For Maricopa County students, Wildcat Wednesdays are the best way to get a taste for The University of Arizona’s campus without leaving the Phoenix area.  We are excited that you are taking the next step in your academic career and are interested in finding out more information about transferring to The University of Arizona.  For Maricopa County students, Wildcat Wednesdays are the most convenient way to get a taste for campus right here in your backyard.  Our next Wildcat Wednesday is around the corner and will feature presentations on: Continue reading

A Teacher’s Homework

As an online instructor, there is plenty to do each semester to get ready for the semester. First, all the online courses need to be updated and copied over to a new course shell. This year has an added task of moving the content over from an old LMS to a new one. Many GCC faculty, as well as faculty from 8 other colleges in the district will be moving courses over to the new LMS, Canvas, in the fall. Others will use the next year to make the change with everyone having moved by the start of Fall 2013. This is a big step for many, including myself, as Canvas is very different from Blackboard.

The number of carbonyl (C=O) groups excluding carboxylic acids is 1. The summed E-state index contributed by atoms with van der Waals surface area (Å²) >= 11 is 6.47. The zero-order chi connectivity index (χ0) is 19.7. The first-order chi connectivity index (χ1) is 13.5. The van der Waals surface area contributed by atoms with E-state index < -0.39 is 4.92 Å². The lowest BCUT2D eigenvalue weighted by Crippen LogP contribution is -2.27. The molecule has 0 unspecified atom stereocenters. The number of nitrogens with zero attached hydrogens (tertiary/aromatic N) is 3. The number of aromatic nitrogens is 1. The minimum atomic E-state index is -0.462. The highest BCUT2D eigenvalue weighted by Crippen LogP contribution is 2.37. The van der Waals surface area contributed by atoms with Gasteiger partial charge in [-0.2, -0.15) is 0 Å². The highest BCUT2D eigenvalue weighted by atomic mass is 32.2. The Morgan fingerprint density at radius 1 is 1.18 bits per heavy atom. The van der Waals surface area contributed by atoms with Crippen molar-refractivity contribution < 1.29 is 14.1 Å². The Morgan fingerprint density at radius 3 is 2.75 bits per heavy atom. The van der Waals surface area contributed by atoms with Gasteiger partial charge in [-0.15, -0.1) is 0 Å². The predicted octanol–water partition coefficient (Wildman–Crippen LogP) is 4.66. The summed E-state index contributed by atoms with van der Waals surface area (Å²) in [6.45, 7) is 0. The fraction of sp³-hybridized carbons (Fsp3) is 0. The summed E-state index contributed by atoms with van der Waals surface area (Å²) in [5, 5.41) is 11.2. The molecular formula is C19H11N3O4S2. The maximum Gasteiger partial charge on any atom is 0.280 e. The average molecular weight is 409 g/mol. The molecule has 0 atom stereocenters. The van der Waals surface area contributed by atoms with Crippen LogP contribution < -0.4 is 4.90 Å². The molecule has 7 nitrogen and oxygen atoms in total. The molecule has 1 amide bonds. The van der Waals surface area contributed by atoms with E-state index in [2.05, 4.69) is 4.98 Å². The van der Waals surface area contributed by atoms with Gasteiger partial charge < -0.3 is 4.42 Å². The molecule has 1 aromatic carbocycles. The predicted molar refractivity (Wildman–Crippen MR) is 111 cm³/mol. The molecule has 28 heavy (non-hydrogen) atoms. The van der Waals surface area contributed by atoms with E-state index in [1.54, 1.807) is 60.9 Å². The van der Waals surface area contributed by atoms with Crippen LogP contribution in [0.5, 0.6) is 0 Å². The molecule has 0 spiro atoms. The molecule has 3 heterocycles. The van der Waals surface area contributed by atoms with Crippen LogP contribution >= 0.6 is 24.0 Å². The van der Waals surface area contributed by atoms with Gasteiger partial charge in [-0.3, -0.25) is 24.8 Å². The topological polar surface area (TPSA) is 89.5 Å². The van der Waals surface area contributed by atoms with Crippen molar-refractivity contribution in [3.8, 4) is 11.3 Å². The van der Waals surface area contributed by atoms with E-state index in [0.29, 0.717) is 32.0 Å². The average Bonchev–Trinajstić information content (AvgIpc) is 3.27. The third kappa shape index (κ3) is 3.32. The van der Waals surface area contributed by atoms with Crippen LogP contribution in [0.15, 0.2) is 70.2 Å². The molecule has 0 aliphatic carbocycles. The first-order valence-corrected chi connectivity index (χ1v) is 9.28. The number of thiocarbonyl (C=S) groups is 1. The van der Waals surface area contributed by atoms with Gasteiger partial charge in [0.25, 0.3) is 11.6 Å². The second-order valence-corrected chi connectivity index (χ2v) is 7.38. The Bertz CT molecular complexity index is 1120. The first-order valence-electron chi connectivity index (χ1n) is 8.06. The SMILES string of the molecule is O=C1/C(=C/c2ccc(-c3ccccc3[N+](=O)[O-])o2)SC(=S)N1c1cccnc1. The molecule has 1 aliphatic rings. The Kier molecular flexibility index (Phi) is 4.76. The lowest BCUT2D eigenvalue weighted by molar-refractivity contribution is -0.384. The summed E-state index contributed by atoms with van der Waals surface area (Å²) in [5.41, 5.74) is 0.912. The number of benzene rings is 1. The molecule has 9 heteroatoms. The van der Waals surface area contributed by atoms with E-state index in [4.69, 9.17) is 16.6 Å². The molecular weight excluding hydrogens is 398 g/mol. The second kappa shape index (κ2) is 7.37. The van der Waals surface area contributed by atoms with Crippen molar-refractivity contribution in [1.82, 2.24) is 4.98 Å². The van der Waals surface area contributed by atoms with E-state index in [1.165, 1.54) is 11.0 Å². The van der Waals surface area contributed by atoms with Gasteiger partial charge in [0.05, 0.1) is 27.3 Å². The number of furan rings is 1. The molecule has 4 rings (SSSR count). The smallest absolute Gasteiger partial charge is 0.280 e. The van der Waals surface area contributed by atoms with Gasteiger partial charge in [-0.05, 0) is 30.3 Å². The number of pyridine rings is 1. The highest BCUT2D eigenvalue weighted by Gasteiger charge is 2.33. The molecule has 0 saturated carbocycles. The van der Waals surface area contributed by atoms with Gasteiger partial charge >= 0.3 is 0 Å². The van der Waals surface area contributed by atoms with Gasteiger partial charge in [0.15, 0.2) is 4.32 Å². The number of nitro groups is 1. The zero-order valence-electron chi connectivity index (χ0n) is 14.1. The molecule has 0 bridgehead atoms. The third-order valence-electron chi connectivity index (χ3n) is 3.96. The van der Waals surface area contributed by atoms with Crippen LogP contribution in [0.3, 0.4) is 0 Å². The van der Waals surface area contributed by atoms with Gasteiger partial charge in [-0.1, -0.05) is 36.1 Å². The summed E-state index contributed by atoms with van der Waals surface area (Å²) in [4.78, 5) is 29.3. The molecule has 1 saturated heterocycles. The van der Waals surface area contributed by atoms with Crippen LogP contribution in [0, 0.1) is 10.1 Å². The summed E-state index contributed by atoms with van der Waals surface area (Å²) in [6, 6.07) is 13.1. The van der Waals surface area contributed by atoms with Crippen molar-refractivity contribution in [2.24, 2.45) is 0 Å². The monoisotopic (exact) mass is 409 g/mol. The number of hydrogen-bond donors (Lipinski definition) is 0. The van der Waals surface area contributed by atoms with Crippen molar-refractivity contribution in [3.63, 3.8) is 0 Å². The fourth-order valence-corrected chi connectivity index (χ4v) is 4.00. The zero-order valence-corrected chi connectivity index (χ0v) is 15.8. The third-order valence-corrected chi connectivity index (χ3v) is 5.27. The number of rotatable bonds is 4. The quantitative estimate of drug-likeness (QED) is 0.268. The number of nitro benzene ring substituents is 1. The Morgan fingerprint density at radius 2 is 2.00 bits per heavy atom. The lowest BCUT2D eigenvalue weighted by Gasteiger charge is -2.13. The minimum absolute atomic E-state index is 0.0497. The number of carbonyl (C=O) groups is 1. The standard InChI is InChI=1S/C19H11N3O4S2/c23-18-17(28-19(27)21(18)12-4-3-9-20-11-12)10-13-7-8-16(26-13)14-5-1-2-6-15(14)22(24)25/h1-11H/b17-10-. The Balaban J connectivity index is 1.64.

So for several weeks now, I’ve been updating online content and moving it over to the new system. There’s a lot of tedious cutting and pasting involved, but I’m also using this time to update assignments and lessons. After each semester I ask students to give feedback on the course and to offer suggestions for improvement. Now is the time to incorporate some of those suggestions, so I’ll be using this time to do that. I’m checking links and videos to make sure they are all still active, and I’m incorporating more of the online textbook materials into the course. Good technology is always changing, so I need to make sure I’m using the best available and not just doing the same thing each semester without thought.
With new technology and change I also have to keep the end user in mind, and that would be my students. As part of my preparations for the start of the semester, I have to find and create support materials for them. Learning the course content can be challenging enough, so I want to make learning the technology needed to complete the class as easy to learn and use as possible. This involves creating screencasts to show students how to use the LMS or the textbook supplemental materials or even how to do an assignment.
To keep up with all there is to do, I create a To-Do list to help keep me on track. Here is a modified version of my To-Do list created in Gmail Tasks.
Keeping a To-Do list is a great way to keep up with all the things you need to do to get ready for school. And it’s such a great feeling once you’ve completed the list and you know that you are ready for the start of a great semester.